It took several countries and a few continents for Tamelyn O’Mahony and Julien Thomas to find their way to Kenya.
Always in the water as a child growing-up in South Africa and a keen diver since 2000, Tamelyn, who holds a BA in Visual Communications, swapped Johannesburg for life onboard super yachts travelling and diving around the world. Over the course of 10 years, Tamelyn explored the sights and underwater kingdoms of Europe, North and South America, the Caribbean and Asia as well as Indian Ocean territories.
After a four-year stint as a diving instructor in Thailand, Tamelyn returned to yachting for one final year before heading to the Bahamas where she met Julien.
Julien, from France, grew-up between Libya and France, next to the ocean. Julien achieved his first diving certification with CMAS in France in 1993 and became a PADI Dive Master in Madagascar, in 2006. In the intervening years, Julien honed his skills in the hospitality industry in the Amazon and Indian Ocean.
Julien’s work as a diving instructor and dive center manager took him to Thailand, the Maldives, Egypt, Panama and, finally, the Bahamas.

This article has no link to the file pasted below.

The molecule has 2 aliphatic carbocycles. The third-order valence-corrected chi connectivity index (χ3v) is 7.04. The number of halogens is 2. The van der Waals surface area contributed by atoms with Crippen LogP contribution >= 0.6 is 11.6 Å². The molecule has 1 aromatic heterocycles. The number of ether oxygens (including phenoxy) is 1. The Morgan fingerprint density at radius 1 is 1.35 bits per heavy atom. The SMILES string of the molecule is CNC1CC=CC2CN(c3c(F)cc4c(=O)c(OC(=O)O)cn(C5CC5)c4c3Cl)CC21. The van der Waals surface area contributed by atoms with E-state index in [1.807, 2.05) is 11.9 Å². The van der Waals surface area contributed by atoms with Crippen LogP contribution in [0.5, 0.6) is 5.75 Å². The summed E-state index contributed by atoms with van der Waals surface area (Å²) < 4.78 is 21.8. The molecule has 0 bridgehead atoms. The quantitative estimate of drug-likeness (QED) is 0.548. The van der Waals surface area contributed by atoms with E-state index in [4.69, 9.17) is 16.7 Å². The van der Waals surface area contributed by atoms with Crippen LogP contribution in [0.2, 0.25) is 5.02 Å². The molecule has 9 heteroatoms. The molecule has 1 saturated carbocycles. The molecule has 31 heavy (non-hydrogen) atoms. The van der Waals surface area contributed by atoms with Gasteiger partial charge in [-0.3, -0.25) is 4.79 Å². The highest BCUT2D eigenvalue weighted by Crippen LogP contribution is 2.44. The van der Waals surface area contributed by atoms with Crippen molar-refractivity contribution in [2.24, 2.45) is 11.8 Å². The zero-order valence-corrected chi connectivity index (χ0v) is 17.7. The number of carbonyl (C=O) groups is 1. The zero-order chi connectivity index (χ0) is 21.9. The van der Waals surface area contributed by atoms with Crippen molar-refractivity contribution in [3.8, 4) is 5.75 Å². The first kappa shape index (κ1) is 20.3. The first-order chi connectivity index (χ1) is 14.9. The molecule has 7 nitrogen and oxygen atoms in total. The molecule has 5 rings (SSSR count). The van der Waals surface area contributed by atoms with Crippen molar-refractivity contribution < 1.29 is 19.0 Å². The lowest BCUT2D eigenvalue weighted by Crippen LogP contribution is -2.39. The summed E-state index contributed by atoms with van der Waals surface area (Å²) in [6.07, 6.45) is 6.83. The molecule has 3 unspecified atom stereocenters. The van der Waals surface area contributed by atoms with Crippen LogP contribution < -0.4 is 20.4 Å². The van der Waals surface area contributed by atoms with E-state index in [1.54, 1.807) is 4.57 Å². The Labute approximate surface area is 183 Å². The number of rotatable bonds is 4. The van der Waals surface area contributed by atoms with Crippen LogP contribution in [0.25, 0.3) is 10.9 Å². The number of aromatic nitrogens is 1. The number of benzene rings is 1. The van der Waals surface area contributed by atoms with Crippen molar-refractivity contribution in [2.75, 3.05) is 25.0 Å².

Life as diving instructors, videographers and photographers at sea was exchanged for the twin-position of dive and resort managers on a small island in South Lake Malawi. It was while in Malawi that the couple began searching for a base between their homes in France and South Africa.
“We decided we wanted a new challenge and to get back to the salt water,” explains Tamelyn. “So when Mombasa came up, which had been a dream for both of us, we decided to come and see what it is all about.”
Four months in, diving in Kenya, as managers at Diving the Crab, has impressed them both. They share the view that Kenya is an underrated, very special, diving destination. What they see in the waters of Diani on a daily basis, observes Tamelyn, is spectacular. It is a place where macro life meets whale sharks and dolphins, among lively and colourful coral gardens.
Julien’s favourite dive sites are Kinondo, for the impressive amount of fish, Igloo Reef for all the macro and Dzinani because of the white sand surrounding the pinnacles.
Tamelyn enjoys Galu for the sleepy, lazy turtles, drift diving at Mwanamochi, Nomads and Mwanayaza and the wreck for its abundant fish life. Night dives at Chale Marine Park have also been memorable.
As for their favourite sea-faring creatures, both site the octopus and the majestic whale shark, which makes a star turn between November and March each year, as well as stingrays, dolphins, delicate nudibranchs and the different species of moray eels.
With all this and more to offer, Kenya is also a great place to learn diving, says Tamelyn. “We have sites available for all certifications and levels of diving.”
So, divers and would-be divers: what are you waiting for?